Reflections from a New Scholar
Matthew Garza (CA ’09)
In the past three months, there have been a few moments when I began to
feel like a Truman Scholar. As a member of the youngest class, I sometimes have
the feeling of being a guest at Truman events, invited to witness the
brilliance and warmth of this community – but only temporarily. As my fellow
classmates will attest, we harbor a latent fear that the Foundation might
recognize that one of our scholarships is the result of a clerical error.
Things are changing, though.
The deﬁning moment for me was a brief remark from Frederick G. Slabach
(MS ’77). As hundreds of us gathered in the National Press Club for lunch, he
announced matter-of-factly that he was proud of us. All of us. Even those still
in college (this last part was implied). It was then that I took a more
deliberate look around the table and around the room to reﬂect on what it means
to be a Truman Scholar. With speakers like Madeleine K. Albright and Janet A.
Napolitano (NM ‘77), it is easy to equate this scholarship with power and
prestige. However, Mr. Slabach’s comment helped me recognize a more convincing
message that was repeated, not always explicitly, throughout these past months
and in particular at the conference. We are a community that values one another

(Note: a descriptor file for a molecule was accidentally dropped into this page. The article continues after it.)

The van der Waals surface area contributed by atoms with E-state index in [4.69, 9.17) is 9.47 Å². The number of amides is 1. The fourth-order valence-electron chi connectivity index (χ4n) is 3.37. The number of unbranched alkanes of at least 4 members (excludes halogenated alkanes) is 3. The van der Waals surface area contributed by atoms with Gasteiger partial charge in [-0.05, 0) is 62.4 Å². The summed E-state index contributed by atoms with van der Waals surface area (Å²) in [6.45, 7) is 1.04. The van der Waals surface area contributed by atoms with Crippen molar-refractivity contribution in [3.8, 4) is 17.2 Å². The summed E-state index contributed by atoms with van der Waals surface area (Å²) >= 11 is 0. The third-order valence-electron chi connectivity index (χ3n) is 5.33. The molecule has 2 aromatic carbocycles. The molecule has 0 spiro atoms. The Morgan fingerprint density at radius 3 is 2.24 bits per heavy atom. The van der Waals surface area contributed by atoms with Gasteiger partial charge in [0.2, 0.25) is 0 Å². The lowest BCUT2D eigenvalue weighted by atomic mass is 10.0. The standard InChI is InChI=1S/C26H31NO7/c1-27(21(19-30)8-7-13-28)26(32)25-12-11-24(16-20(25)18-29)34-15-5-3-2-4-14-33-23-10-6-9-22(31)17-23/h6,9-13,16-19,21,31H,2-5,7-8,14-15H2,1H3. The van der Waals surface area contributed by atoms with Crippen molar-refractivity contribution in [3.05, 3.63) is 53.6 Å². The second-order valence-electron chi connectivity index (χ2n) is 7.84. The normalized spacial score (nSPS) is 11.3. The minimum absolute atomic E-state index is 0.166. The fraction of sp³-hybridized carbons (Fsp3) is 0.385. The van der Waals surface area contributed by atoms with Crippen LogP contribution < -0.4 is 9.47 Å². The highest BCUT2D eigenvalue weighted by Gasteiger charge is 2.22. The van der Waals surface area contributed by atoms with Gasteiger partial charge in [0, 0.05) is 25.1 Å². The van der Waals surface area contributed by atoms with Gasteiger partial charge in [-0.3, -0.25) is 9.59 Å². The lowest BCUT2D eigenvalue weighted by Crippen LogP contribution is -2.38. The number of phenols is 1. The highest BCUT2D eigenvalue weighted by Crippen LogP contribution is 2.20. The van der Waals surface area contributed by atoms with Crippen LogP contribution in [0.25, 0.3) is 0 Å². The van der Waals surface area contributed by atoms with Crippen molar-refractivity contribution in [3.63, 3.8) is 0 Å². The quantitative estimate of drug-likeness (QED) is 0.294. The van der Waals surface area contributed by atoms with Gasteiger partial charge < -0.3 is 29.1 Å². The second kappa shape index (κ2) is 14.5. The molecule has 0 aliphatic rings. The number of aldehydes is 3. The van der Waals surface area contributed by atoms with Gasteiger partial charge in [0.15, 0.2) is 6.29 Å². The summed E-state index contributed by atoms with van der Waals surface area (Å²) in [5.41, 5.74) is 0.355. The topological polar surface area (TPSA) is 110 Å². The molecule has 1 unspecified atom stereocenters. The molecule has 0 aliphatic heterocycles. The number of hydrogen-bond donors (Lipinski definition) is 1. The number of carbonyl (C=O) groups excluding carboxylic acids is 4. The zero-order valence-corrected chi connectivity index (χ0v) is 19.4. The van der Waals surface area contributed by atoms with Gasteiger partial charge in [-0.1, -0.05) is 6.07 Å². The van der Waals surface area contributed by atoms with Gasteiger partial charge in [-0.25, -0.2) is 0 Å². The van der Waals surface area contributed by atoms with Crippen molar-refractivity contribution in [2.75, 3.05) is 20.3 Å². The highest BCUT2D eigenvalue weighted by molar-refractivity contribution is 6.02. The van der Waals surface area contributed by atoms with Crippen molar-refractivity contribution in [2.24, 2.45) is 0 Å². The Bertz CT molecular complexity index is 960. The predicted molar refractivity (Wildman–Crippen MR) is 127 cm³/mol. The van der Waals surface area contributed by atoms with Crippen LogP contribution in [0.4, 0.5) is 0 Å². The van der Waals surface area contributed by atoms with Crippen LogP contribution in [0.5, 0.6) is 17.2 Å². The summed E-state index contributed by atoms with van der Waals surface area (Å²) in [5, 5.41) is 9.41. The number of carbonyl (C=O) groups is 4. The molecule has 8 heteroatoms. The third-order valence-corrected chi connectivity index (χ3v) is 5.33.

regardless of how we choose to serve. As someone who is rather quiet and
eschews public exposure, that was important to hear.
Throughout the weekend it was readily apparent that there is no speciﬁc
model for being a successful Truman Scholar. I remember one Saturday session in
particular when a woman saw that I was a member of the Class of 2009 and jumped
out of her seat to tell me all about the importance of serving in municipal
government and her interest in being a mentor. Another man was quite adamant
about the role of small business in urban development. From the moment I
arrived on Friday evening, so many wonderful people were quick to grab my hand
and introduce me to someone else who might share an interest or have advice
about graduate school. Even those who were seeing old friends for the ﬁrst time
in years made a point to welcome me.
When I think about the conference, I did enjoy the learning component.
I took good notes during the sessions and did my best to learn about non-proﬁt
management and the intersection of academia and policy. More importantly,
though, for the ﬁrst time I started to sit back, loosen my shoulders, and feel
comfortable with the idea of being a Truman Scholar. It is still just as
intimidating as it is exciting, but now I am conﬁdent that I will ﬁnd my own
role among the thousands who have come before me. It is a privilege to be a
part of this community, and I look forward to extending the same welcome to all